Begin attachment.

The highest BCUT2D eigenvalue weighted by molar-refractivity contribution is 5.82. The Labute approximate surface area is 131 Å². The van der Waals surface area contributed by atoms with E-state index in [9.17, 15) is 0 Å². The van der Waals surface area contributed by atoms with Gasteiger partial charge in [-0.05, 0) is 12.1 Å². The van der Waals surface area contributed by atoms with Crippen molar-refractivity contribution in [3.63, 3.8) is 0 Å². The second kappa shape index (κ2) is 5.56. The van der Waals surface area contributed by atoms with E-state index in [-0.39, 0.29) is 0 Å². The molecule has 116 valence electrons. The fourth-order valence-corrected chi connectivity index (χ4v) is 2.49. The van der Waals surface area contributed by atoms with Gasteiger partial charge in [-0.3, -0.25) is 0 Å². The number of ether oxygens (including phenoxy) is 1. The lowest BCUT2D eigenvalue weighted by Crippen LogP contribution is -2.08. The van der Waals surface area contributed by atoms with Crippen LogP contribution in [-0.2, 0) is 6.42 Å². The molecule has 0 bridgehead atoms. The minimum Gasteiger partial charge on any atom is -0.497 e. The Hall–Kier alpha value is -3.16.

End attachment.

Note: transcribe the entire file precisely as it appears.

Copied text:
The highest BCUT2D eigenvalue weighted by molar-refractivity contribution is 5.82. The Labute approximate surface area is 131 Å². The van der Waals surface area contributed by atoms with E-state index in [9.17, 15) is 0 Å². The van der Waals surface area contributed by atoms with Gasteiger partial charge in [-0.05, 0) is 12.1 Å². The van der Waals surface area contributed by atoms with Crippen molar-refractivity contribution in [3.63, 3.8) is 0 Å². The second kappa shape index (κ2) is 5.56. The van der Waals surface area contributed by atoms with E-state index in [-0.39, 0.29) is 0 Å². The molecule has 116 valence electrons. The fourth-order valence-corrected chi connectivity index (χ4v) is 2.49. The van der Waals surface area contributed by atoms with Gasteiger partial charge in [-0.3, -0.25) is 0 Å². The number of ether oxygens (including phenoxy) is 1. The lowest BCUT2D eigenvalue weighted by Crippen LogP contribution is -2.08. The van der Waals surface area contributed by atoms with Crippen LogP contribution in [-0.2, 0) is 6.42 Å². The molecule has 0 bridgehead atoms. The minimum Gasteiger partial charge on any atom is -0.497 e. The Hall–Kier alpha value is -3.16.